Lindir nodded in silent agreement. The little garden had its own unique appeal and it would be a shame to change it.
“Of course, there is a formal maze of yew elsewhere but that was to appease the head gardener – who is Elrond.” She winked mischievously and he coughed quickly to cover a sudden laugh.
“As you say, ma’am.”
“Now then,” she said. “How are you feeling? Do you wish to return to the house yet? Or do you feel up to a bit more walking?”
Lindir hesitated. He was tired and his back was starting to ache but he had no wish to return to his room just yet.
“A bit more walking, if it isn’t too far,” he said at last.
“Wonderful!” she exclaimed. “Now, this was originally meant to be part of the house but the plans didn’t work out.” She frowned slightly as she turned to walk along a well-traveled path. “Elrond hired the Dwarves to build much of the foundations and pools but they abandoned this for some reason. They never gave any explanation; it was nearly finished too. The main hot springs area is close by but Elrond decided to keep this one private for family and guests.”
They had reached an elaborate iron gate which Celebrían pushed open easily and gestured to the shadowed opening a few yards away. “Most leave their shoes or sandals near the entrance; you can see it is unoccupied now. The pool is large enough to hold several people and deep enough to stretch out easily. The water is nice and warm, which is perfect for a long, relaxing soak. There are bath oils and soaps on some open shelves beside the towel cupboard, and there are pegs for clothing.
“You have already noticed that there are very few locks here. As for these particular springs, Mithrandir cast a spell on it to keep out young children unless there is an adult with them.”
“It sounds wonderful, ma’am,” Lindir said. “I am certain I will enjoy it.”
“Shall we return to the house? It is nearly time for the midday meal. You are welcome to come to the main table or simply dine in your room again. It is all one, believe me.”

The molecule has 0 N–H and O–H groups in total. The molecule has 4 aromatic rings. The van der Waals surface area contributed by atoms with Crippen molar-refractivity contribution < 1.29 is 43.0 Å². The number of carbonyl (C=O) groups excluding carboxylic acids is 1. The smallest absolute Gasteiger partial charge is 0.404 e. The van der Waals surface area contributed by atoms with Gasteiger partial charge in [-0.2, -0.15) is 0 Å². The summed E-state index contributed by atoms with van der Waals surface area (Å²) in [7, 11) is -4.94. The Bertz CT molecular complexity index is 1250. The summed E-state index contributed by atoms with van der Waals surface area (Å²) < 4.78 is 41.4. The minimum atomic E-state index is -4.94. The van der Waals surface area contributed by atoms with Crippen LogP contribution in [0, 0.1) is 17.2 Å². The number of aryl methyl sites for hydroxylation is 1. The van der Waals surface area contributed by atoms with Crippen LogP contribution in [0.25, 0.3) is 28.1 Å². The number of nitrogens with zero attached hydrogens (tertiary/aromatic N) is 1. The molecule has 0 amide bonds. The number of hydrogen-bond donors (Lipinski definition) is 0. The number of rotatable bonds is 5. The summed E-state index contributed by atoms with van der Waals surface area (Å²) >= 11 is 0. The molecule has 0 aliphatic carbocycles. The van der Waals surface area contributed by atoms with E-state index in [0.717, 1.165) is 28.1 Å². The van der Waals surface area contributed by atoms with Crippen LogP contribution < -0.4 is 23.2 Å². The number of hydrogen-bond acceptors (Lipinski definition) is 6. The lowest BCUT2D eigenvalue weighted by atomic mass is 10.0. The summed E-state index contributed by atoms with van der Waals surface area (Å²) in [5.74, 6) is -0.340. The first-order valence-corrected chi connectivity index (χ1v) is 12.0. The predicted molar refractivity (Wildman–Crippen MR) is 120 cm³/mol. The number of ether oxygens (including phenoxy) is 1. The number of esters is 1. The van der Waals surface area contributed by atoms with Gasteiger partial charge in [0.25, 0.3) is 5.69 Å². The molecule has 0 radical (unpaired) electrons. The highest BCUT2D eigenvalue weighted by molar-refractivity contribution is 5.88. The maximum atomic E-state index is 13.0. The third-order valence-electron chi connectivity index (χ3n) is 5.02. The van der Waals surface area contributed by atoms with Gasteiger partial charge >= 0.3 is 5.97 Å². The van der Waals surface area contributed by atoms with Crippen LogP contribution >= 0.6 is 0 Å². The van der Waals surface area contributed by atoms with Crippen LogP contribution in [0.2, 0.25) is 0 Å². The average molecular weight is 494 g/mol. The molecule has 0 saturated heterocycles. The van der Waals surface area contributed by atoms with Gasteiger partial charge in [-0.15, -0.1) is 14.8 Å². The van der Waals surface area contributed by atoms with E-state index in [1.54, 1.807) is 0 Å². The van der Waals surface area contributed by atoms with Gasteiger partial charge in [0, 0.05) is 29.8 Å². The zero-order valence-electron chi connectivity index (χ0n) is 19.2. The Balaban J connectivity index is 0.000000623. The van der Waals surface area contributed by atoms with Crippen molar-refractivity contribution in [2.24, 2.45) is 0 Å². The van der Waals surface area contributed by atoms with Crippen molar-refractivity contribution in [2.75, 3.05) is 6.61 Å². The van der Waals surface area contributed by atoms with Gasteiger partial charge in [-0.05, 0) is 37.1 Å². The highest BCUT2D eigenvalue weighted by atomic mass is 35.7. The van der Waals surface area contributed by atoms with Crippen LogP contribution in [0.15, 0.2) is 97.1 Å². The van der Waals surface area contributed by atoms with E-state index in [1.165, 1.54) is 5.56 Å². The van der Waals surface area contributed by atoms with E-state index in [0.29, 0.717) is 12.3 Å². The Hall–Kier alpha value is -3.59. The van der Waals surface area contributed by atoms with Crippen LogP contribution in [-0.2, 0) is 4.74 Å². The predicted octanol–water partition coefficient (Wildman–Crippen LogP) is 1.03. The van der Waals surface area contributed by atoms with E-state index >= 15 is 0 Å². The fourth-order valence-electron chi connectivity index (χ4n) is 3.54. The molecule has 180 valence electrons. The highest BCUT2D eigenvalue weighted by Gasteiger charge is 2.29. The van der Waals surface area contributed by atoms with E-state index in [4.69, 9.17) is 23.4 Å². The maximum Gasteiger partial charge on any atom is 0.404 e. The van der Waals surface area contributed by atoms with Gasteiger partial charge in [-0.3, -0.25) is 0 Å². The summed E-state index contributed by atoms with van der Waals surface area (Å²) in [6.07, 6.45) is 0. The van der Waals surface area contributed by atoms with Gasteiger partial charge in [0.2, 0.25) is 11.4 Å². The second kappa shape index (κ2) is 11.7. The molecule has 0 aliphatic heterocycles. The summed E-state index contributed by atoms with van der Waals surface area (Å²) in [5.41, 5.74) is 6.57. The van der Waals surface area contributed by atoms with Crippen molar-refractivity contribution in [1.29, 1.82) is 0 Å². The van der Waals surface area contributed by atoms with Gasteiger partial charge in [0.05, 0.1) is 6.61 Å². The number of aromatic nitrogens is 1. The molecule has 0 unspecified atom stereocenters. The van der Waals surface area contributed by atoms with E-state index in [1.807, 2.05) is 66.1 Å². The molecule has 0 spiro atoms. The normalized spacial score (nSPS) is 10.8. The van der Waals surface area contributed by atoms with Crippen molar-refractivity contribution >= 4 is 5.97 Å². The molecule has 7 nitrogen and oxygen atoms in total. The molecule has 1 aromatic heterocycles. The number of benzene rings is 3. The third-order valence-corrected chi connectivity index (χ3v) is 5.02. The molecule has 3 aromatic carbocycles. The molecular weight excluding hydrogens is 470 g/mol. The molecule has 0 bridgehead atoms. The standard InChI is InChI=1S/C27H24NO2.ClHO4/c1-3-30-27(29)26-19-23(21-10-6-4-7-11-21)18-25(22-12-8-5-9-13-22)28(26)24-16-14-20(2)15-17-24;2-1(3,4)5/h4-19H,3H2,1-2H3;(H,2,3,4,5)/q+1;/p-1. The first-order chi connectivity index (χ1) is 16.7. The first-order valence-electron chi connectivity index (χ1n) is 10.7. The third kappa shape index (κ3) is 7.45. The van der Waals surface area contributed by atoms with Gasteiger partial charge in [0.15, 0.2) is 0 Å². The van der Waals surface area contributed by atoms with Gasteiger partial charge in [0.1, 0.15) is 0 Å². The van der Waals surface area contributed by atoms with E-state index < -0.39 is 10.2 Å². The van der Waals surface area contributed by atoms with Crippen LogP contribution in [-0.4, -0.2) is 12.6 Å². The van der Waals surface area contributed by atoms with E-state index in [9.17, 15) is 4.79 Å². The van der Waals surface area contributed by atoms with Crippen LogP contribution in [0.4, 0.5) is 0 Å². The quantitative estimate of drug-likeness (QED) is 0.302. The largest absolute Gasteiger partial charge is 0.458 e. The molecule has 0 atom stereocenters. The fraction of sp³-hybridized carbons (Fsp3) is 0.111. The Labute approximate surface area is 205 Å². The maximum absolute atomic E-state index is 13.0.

“I think I will dine in my room, ma’am,” he replied. “Perhaps I will join you and Elrond later on.”
“We look forward to seeing you then,” she said, smiling at him once more as she walked on to the house.
Unbeknownst to them, there was a perfect view of the gardens from the library and Erestor had watched Celebrían trying to make Lindir feel more at ease. Well, if anyone could do that, it was Celebrían, he thought tiredly.
Erestor hadn’t expected to ever see Lindir alive again – not until after he had sailed. And even then… the dark-haired elf turned away. He had been shocked meeting him in the hallway and he had been utterly stunned by Lindir’s bitter anger. Worst of all, he believed Lindir was in the right. He should have gone out and searched on his own and not just relied on the eyewitnesses’ reports. They had been right in some ways but so terribly mistaken in others.
For once, Erestor was at a loss. Lindir was expected to remain until his musical project was completed. Erestor had no problem with that; he just had no idea how he was going to deal with someone so antagonistic toward him. Erestor sighed, and looked over the list of journeymen for the library. He would assign one of them to help Lindir with his project, while *he* would continue his work of rebinding Gil-galad’s earliest journals.
A few weeks later, Gildor and his travelers left to resume their travels to the south. They would return eventually but whether or not Lindir would rejoin them was unknown.
In his office, Elrond studied the healers’ reports on Lindir. The wounds had been cleansed of poison long ago, and it seemed to him that the residual pain was in part due to the lingering emotional and spiritual distress Lindir continued to feel.
Of course, there was an undoubted physical aspect too. The rough battlefield medicine had saved Lindir’s life, but the constant rough movement of the wagons kept bone and muscle from healing properly. Elrond simply didn’t know how to address this issue after such a long time. His best advice would be to stop traveling (which was already done), try to move as quietly as possible (again, already done) and see if long hot baths could help ease the soreness.
Elrond heard soft footsteps approach and waited to feel his beloved place her arms around him and kiss him on the temple.
“So, what have you learned, husband? Can you help him?”
“There is little I can do now, my dear.” Elrond let out a heavy sigh. “There is no more poison and the physical injuries are long healed. What he needs is to find spiritual peace and healing first. Then, just possibly, the physical pain would begin to heal as well.”